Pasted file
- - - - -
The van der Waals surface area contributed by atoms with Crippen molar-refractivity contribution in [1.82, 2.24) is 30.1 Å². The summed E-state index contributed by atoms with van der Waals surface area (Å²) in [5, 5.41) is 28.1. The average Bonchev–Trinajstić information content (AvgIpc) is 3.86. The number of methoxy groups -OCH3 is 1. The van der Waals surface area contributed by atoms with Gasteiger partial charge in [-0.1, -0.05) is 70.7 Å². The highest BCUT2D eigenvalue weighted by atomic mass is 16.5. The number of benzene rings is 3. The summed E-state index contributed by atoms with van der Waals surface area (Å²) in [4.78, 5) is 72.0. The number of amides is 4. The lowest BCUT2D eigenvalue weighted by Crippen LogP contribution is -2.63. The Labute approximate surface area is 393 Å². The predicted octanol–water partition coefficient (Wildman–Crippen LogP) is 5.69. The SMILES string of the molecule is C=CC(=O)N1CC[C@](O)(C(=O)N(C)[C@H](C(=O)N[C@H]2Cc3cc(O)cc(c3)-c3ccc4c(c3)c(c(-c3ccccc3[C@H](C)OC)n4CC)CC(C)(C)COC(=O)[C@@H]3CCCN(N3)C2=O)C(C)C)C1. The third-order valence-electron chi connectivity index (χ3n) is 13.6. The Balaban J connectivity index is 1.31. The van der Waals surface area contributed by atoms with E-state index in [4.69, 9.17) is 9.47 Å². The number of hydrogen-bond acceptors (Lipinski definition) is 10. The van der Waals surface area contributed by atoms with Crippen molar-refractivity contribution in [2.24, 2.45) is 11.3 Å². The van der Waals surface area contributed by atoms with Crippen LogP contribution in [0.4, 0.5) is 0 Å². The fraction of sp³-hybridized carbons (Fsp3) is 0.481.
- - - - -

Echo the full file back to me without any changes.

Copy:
The van der Waals surface area contributed by atoms with Crippen molar-refractivity contribution in [1.82, 2.24) is 30.1 Å². The summed E-state index contributed by atoms with van der Waals surface area (Å²) in [5, 5.41) is 28.1. The average Bonchev–Trinajstić information content (AvgIpc) is 3.86. The number of methoxy groups -OCH3 is 1. The van der Waals surface area contributed by atoms with Gasteiger partial charge in [-0.1, -0.05) is 70.7 Å². The highest BCUT2D eigenvalue weighted by atomic mass is 16.5. The number of benzene rings is 3. The summed E-state index contributed by atoms with van der Waals surface area (Å²) in [4.78, 5) is 72.0. The number of amides is 4. The lowest BCUT2D eigenvalue weighted by Crippen LogP contribution is -2.63. The Labute approximate surface area is 393 Å². The predicted octanol–water partition coefficient (Wildman–Crippen LogP) is 5.69. The SMILES string of the molecule is C=CC(=O)N1CC[C@](O)(C(=O)N(C)[C@H](C(=O)N[C@H]2Cc3cc(O)cc(c3)-c3ccc4c(c3)c(c(-c3ccccc3[C@H](C)OC)n4CC)CC(C)(C)COC(=O)[C@@H]3CCCN(N3)C2=O)C(C)C)C1. The third-order valence-electron chi connectivity index (χ3n) is 13.6. The Balaban J connectivity index is 1.31. The van der Waals surface area contributed by atoms with E-state index in [4.69, 9.17) is 9.47 Å². The number of hydrogen-bond acceptors (Lipinski definition) is 10. The van der Waals surface area contributed by atoms with Crippen molar-refractivity contribution in [2.24, 2.45) is 11.3 Å². The van der Waals surface area contributed by atoms with Crippen LogP contribution in [0.4, 0.5) is 0 Å². The fraction of sp³-hybridized carbons (Fsp3) is 0.481.